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Place and Perception : Richmond in Late Antebellum America

Kimball, Gregg D
Format
Thesis/Dissertation; Online
Author
Kimball, Gregg D
Advisor
Handler, Richard
Ayers, Edward
Abstract

Late antebellum Richmond stood on the cusp of two economic systems: an urban world encompassing the great cities of the northeastern United States from Washington to Boston, and an agricultural, slaveholding regime stretching southward into the Virginia countryside and beyond. Richmonders developed a complex set of cultural world views through contacts and experiences within these spheres. Merchants and their families moved within a world of goods that carried them northward but intensified their allegiance to a rural vision of social order in reaction against the perceived degradation of the North. Slaves and free blacks articulated ideas about liberty and slavery within a larger world of possibilities and limitations stretching from the slave marts of New Orleans to Canadian settlements. Iron workers called on fellow artisans in faraway cities to defend their notions of skill and independence against the encroachment of slave masters. And citizensoldiers proclaimed their allegiance to Virginia and Union with their brothers from Northern cities. Richmonders' differing visions of their world created tensions within the city. City leaders shared the assumptions of like men and women in the Virginia countryside to whom they were closely tied by economics, kinship, and slavery, but faced urban working people, slaves, and free blacks who valued other ideas and traditions. Slave runaways to the North forced merchants to explain rebelliousness against a supposedly benign, family-based system of bondage; white artisans' view of a fraternal world built on manliness and skill challenged city leaders' ideas about slave and free labor; and many men and women maintained allegiance to the Union despite the increasing hostility of city elites toward iv Northern society. White Richmonders minimized these conflicts in several ways. City leaders courted the white working class through grand celebrations and concessions to skilled workers. Militia soldiers celebrated "Virginia and Union" with paeans to Virginia's revolutionary fathers, sublimating political differences through the idealization of the past. But the Civil War and Reconstruction exposed the divisions that existed beneath the surface of Richmond society, pitting elites against the many Richmonders who did not share their vision of the world.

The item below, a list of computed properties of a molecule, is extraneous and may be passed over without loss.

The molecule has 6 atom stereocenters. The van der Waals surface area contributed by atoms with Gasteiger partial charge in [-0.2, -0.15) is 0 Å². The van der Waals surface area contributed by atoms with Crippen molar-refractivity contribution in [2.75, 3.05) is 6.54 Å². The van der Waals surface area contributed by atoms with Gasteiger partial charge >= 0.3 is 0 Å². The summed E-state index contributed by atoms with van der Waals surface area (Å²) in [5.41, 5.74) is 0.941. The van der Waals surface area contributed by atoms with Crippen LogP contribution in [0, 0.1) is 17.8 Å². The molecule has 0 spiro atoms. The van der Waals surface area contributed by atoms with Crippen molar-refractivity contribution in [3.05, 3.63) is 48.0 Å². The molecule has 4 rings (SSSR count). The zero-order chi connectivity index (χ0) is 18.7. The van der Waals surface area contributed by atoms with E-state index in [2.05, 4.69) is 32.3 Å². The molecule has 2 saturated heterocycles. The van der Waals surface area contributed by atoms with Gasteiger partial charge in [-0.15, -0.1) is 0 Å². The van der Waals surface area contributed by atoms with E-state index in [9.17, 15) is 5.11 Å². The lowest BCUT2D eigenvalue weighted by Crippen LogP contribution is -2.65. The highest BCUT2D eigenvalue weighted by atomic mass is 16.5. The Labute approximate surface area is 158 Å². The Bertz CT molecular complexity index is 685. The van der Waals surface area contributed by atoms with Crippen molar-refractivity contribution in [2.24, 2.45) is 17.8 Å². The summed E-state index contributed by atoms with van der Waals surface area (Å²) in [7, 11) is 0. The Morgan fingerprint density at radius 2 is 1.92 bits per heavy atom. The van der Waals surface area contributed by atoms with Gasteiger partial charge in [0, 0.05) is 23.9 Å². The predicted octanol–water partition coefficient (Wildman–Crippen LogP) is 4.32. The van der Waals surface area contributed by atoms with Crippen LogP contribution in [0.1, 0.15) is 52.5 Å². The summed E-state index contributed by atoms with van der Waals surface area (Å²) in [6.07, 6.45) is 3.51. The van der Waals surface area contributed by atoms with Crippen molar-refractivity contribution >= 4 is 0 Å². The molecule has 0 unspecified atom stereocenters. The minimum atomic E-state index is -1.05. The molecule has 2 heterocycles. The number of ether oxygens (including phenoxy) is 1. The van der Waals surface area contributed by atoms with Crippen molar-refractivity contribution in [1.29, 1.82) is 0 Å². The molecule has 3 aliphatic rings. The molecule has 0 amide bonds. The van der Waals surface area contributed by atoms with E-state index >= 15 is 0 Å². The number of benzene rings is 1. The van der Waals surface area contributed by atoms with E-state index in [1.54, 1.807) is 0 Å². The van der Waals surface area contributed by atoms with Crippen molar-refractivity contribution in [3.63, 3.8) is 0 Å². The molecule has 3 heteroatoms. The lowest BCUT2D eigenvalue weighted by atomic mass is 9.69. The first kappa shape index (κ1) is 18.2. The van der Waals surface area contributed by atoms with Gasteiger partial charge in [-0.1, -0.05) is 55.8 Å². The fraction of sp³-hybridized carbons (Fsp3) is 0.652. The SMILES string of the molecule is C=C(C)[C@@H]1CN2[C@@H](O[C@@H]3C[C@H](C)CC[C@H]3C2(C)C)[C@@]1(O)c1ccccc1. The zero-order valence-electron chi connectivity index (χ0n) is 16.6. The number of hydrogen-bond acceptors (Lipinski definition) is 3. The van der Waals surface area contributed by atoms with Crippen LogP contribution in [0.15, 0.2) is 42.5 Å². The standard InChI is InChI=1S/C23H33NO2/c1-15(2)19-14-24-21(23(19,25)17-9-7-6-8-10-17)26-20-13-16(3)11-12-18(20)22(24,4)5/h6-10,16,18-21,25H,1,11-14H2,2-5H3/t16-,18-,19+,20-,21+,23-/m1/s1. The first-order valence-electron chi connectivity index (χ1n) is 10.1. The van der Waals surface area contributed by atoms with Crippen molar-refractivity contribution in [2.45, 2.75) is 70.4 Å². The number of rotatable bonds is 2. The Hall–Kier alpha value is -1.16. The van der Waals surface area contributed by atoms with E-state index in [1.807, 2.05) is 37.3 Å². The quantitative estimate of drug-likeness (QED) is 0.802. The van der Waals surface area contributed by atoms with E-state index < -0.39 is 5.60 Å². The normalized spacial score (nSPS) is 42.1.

Note: Abstract extracted from PDF file via OCR.

Language
English
Published
University of Virginia, Corcoran Department of History, PHD, 1997
Published Date
1997-05
Degree
PHD
Notes
Digitization of this thesis was made possible by a generous grant from the Jefferson Trust, 2015.
Collection
Libra ETD Repository
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